4.8 Consequences of uses of computing


Additional information

Show awareness of current individual (moral), social (ethical), legal and cultural opportunities and risks of computing.

Understand that:
  • developments in computer science and the digital technologies have dramatically altered the shape of communications and information flows in societies, enabling massive transformations in the capacity to:
    • monitor behaviour
    • amass and analyse personal information
    • distribute, publish, communicate and disseminate personal information.
  • computer scientists and software engineers therefore have power, as well as the responsibilities that go with it, in the algorithms that they devise and the code that they deploy.
  • software and their algorithms embed moral and cultural values.
  • the issue of scale, for software the whole world over, creates potential for individual computer scientists and software engineers to produce great good, but with it comes the ability to cause great harm.
Be able to discuss the challenges facing legislators in the digital age.

Teachers may wish to employ two very powerful techniques, hypotheticals and case studies, to engage students in the issues.

Hypotheticals allow students to isolate quickly important ethical principles in an artificially simplified context. For example, a teacher might ask students to explain and defend how, as a Google project manager, they would evaluate a proposal to bring Google’s Street View technology to a remote African village. What questions should be asked? Who should be consulted? What benefits, risks and safeguards considered? What are the trade-offs?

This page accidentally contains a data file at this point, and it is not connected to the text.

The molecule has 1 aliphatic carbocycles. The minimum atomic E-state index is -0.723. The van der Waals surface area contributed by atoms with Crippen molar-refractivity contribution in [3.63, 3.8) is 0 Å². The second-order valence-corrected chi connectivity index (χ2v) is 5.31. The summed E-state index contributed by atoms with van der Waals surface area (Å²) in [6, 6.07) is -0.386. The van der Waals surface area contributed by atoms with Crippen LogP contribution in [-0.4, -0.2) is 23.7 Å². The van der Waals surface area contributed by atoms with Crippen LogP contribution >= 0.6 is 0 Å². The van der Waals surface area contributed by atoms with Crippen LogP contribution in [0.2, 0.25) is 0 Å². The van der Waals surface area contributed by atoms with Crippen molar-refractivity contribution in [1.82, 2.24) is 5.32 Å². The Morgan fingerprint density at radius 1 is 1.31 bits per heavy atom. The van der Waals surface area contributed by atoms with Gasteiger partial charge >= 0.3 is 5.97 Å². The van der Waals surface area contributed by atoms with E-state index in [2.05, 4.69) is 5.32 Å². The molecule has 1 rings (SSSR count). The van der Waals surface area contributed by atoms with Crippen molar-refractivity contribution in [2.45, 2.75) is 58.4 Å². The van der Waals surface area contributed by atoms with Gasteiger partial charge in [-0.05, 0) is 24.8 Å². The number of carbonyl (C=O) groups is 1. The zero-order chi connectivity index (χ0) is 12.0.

Case studies allow students to confront the tricky interplay between the sometimes competing ethical values and principles relevant in real world settings. For example, the Google Street View case might be used to tease out the ethical conflicts between individual and cultural expectations, the principle of informed consent, Street View’s value as a service, its potential impact on human perceptions and behaviours, and its commercial value to Google and its shareholders.

There are many resources available on the Internet to support teaching of this topic.